Shrewsbury School

Salopians take to the stage for first production of the year

Thursday 16 September 2021

Director of Drama, Helen Brown, reflects on the incredible performances of Fame. 

It is nearly 40 years since Fame first hit the screens, but its iconic story of aspiring performers donning their legwarmers to dance on yellow taxi cabs remains a pop culture phenomenon. This modern-day fable of art transcending adversity could not be more relevant today – after the past eighteen months, the power of performance to bring joy and togetherness has never been more important.

This production was postponed from the end of last term, and it is testament to the extraordinary talent and commitment of the cast and crew that they were able to bring it to the stage this week with the bare minimum of rehearsal – indeed, in the case of Kate W (M, LVI), with no rehearsal at all! (Kate arrived in the theatre ten minutes before curtain-up, having lost her luggage at the airport.) Particular thanks are due to the leavers – Phoebe Stratton Morris (EDH), Arthur Myrddin-Evans (Rt), Clara Nagle (M) and Amber Mak (M) – who returned to school after their A levels in order to bid a final farewell to the Ashton stage.

The show follows the students of New York’s star factory, the Academy of Performing Arts, as they battle both their personal demons and the challenges of an unforgiving industry. Amber M gave an impressive turn as Tyler, a talented dancer struggling with dyslexia and resentful of her more privileged classmates, particularly Iris (played with elegance and poise by Clara N). Amber – who also acted as assistant choreographer to Head of Dance Sian Archer – demonstrated her extraordinary hip hop skills in a breathtakingly dynamic rendition of ‘Dancing on the Sidewalk’ that had the audience on its feet.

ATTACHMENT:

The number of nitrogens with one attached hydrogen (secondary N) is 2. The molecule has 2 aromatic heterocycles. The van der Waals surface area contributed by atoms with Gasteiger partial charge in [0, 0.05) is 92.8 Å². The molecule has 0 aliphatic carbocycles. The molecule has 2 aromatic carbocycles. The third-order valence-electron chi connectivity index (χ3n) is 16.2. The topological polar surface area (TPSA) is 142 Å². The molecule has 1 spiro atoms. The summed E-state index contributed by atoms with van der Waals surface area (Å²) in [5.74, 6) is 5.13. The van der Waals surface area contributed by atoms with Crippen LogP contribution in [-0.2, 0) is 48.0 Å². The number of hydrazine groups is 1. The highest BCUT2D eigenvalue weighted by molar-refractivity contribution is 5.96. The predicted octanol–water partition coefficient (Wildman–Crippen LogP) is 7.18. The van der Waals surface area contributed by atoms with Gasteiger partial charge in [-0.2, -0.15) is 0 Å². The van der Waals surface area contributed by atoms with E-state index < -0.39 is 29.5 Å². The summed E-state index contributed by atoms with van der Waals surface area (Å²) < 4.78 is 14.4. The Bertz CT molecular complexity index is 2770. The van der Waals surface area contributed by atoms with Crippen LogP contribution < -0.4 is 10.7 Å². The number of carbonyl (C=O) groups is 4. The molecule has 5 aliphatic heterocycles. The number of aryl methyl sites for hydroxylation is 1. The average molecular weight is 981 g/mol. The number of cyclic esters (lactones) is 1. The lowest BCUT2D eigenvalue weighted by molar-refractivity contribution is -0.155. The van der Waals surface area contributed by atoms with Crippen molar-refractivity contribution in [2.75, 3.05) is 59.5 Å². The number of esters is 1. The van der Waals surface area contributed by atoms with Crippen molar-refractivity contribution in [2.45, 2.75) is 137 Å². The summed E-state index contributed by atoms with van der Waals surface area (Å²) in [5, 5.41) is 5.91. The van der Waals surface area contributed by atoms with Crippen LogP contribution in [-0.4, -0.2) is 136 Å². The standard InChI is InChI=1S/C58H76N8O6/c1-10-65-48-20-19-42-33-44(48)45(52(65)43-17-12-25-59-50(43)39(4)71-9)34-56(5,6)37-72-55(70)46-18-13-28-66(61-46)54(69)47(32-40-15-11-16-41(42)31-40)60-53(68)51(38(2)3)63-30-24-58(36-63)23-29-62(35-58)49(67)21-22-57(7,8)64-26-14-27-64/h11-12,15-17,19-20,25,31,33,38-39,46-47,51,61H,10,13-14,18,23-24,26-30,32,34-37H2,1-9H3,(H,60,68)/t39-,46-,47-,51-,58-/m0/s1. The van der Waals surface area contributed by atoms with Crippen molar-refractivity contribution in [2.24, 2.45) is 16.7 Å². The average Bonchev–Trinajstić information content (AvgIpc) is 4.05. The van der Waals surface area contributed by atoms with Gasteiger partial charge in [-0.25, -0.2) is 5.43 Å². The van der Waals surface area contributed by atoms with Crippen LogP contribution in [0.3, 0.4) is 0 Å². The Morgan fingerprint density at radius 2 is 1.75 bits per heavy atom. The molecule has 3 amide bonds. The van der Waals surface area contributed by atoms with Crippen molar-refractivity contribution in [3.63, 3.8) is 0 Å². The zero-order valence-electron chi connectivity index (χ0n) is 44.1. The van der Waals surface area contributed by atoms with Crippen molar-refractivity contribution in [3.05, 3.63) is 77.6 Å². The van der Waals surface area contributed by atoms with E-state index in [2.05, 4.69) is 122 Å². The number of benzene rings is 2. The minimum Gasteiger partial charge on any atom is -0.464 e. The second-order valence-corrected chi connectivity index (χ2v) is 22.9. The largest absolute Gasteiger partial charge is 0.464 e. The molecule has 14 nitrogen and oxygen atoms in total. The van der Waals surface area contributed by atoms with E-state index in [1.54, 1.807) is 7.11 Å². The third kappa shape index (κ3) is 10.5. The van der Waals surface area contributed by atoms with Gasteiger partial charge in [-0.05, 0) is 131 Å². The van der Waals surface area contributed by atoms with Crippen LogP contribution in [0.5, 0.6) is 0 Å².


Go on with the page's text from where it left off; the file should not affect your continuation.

Meanwhile, Nick Piazza, sensitively played by Ed P (R, LVI), is desperate to be taken seriously as an actor, earnestly spouting Stanislavski and refusing to be distracted by adolescent hormones and the charms of his lovesick scene partner, Serena, played by Annabel T (EDH, LVI). Annabel gave a barnstorming performance in her stage debut, capturing Serena’s helpless longing with great warmth and vulnerability as she pleaded with Nick to ‘play a love scene of our own’.

The undisputed queen bee of the academy, however, is Carmen Diaz, a fame-hungry wannabe diva with sharp elbows and a big voice. Abandoning her education and the puppyish devotion of her high-school sweetheart, Schlomo (Arthur M-E), she flees to L.A., where she quickly discovers the sinister truth behind the promise that ‘In L.A., your dreams can come true.’ She was played with extraordinary charisma by Kate W, who made her both tragic and likeable as she traced her dark journey into drug addiction.

The students are alternately inspired, nagged and cajoled by the staff, played by Phoebe S-M, Georgina C (G, UVI), Hamish G (Ch, UVI) and Eleanor K (MSH, LVI). All are devoted to their students but have different views as to how best to prepare them for the inevitable hard-knocks of a life on stage. This conflict was brilliantly articulated by Phoebe and Georgina in ‘The Teacher’s Argument’, a virtuoso close-harmony show-down.

Phoebe went on to bring the house down with her heartfelt performance of ‘These are my children’, perhaps proving that ‘in times of trouble, when the world seems oh, so dark,’ hope continues to come from music, dance – and the joy of a glitter cannon.

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